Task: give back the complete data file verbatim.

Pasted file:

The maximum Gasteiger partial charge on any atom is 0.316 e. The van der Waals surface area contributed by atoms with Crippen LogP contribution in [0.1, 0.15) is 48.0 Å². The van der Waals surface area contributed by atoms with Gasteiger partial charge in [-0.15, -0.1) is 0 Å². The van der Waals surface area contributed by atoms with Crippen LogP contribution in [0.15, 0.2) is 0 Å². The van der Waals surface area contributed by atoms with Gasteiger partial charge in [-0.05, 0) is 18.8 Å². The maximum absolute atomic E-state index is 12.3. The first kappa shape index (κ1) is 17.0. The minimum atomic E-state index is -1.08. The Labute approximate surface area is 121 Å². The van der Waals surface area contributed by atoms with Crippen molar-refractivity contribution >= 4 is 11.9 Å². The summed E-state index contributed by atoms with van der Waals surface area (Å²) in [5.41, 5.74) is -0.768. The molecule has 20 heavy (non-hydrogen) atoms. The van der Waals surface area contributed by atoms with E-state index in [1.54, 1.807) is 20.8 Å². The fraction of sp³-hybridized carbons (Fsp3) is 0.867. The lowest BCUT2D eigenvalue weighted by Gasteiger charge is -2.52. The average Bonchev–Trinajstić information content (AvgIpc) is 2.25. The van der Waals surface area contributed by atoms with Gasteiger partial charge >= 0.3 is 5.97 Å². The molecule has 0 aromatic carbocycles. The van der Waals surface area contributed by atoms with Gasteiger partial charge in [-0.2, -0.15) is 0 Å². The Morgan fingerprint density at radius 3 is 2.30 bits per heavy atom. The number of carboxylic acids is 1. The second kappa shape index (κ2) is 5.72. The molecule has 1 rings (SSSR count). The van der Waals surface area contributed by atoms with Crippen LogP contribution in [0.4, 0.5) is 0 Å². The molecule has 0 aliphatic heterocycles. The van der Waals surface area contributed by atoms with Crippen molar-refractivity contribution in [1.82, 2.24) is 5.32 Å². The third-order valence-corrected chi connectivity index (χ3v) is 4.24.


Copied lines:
The maximum Gasteiger partial charge on any atom is 0.316 e. The van der Waals surface area contributed by atoms with Crippen LogP contribution in [0.1, 0.15) is 48.0 Å². The van der Waals surface area contributed by atoms with Gasteiger partial charge in [-0.15, -0.1) is 0 Å². The van der Waals surface area contributed by atoms with Crippen LogP contribution in [0.15, 0.2) is 0 Å². The van der Waals surface area contributed by atoms with Gasteiger partial charge in [-0.05, 0) is 18.8 Å². The maximum absolute atomic E-state index is 12.3. The first kappa shape index (κ1) is 17.0. The minimum atomic E-state index is -1.08. The Labute approximate surface area is 121 Å². The van der Waals surface area contributed by atoms with Crippen molar-refractivity contribution >= 4 is 11.9 Å². The summed E-state index contributed by atoms with van der Waals surface area (Å²) in [5.41, 5.74) is -0.768. The molecule has 20 heavy (non-hydrogen) atoms. The van der Waals surface area contributed by atoms with E-state index in [1.54, 1.807) is 20.8 Å². The fraction of sp³-hybridized carbons (Fsp3) is 0.867. The lowest BCUT2D eigenvalue weighted by Gasteiger charge is -2.52. The average Bonchev–Trinajstić information content (AvgIpc) is 2.25. The van der Waals surface area contributed by atoms with Gasteiger partial charge >= 0.3 is 5.97 Å². The molecule has 0 aromatic carbocycles. The van der Waals surface area contributed by atoms with Gasteiger partial charge in [-0.2, -0.15) is 0 Å². The Morgan fingerprint density at radius 3 is 2.30 bits per heavy atom. The number of carboxylic acids is 1. The second kappa shape index (κ2) is 5.72. The molecule has 1 rings (SSSR count). The van der Waals surface area contributed by atoms with Crippen LogP contribution in [0.4, 0.5) is 0 Å². The molecule has 0 aliphatic heterocycles. The van der Waals surface area contributed by atoms with Crippen molar-refractivity contribution in [1.82, 2.24) is 5.32 Å². The third-order valence-corrected chi connectivity index (χ3v) is 4.24.